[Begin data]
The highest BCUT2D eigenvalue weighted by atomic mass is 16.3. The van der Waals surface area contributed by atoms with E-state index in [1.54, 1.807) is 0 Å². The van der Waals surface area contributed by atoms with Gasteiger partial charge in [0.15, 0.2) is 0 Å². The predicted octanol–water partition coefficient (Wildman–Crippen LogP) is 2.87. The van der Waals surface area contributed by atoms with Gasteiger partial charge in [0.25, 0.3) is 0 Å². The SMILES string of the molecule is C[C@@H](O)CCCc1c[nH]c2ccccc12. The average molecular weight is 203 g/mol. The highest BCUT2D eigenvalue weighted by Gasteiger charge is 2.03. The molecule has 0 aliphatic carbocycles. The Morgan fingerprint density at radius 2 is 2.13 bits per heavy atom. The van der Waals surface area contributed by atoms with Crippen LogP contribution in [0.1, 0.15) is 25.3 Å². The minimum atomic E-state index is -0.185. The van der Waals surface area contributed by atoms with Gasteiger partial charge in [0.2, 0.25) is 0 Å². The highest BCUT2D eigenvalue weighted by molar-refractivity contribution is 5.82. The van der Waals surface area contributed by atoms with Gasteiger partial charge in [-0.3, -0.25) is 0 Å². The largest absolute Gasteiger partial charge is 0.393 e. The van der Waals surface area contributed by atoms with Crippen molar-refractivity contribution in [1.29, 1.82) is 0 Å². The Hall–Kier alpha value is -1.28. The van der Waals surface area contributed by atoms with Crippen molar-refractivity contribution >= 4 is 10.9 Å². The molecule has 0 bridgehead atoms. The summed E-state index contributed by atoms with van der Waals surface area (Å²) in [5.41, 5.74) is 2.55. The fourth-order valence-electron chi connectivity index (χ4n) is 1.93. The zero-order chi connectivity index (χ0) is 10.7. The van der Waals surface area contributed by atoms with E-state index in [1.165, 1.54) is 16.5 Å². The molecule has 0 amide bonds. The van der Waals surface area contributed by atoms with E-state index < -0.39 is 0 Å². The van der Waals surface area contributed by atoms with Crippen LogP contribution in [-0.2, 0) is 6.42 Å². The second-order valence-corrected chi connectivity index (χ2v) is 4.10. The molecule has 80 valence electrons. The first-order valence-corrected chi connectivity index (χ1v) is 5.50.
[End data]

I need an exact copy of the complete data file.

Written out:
The highest BCUT2D eigenvalue weighted by atomic mass is 16.3. The van der Waals surface area contributed by atoms with E-state index in [1.54, 1.807) is 0 Å². The van der Waals surface area contributed by atoms with Gasteiger partial charge in [0.15, 0.2) is 0 Å². The predicted octanol–water partition coefficient (Wildman–Crippen LogP) is 2.87. The van der Waals surface area contributed by atoms with Gasteiger partial charge in [0.25, 0.3) is 0 Å². The SMILES string of the molecule is C[C@@H](O)CCCc1c[nH]c2ccccc12. The average molecular weight is 203 g/mol. The highest BCUT2D eigenvalue weighted by Gasteiger charge is 2.03. The molecule has 0 aliphatic carbocycles. The Morgan fingerprint density at radius 2 is 2.13 bits per heavy atom. The van der Waals surface area contributed by atoms with Crippen LogP contribution in [0.1, 0.15) is 25.3 Å². The minimum atomic E-state index is -0.185. The van der Waals surface area contributed by atoms with Gasteiger partial charge in [0.2, 0.25) is 0 Å². The highest BCUT2D eigenvalue weighted by molar-refractivity contribution is 5.82. The van der Waals surface area contributed by atoms with Gasteiger partial charge in [-0.3, -0.25) is 0 Å². The largest absolute Gasteiger partial charge is 0.393 e. The van der Waals surface area contributed by atoms with Crippen molar-refractivity contribution in [1.29, 1.82) is 0 Å². The Hall–Kier alpha value is -1.28. The van der Waals surface area contributed by atoms with Crippen molar-refractivity contribution >= 4 is 10.9 Å². The molecule has 0 bridgehead atoms. The summed E-state index contributed by atoms with van der Waals surface area (Å²) in [5.41, 5.74) is 2.55. The fourth-order valence-electron chi connectivity index (χ4n) is 1.93. The zero-order chi connectivity index (χ0) is 10.7. The van der Waals surface area contributed by atoms with E-state index in [1.165, 1.54) is 16.5 Å². The molecule has 0 amide bonds. The van der Waals surface area contributed by atoms with E-state index < -0.39 is 0 Å². The van der Waals surface area contributed by atoms with Crippen LogP contribution in [-0.2, 0) is 6.42 Å². The second-order valence-corrected chi connectivity index (χ2v) is 4.10. The molecule has 80 valence electrons. The first-order valence-corrected chi connectivity index (χ1v) is 5.50.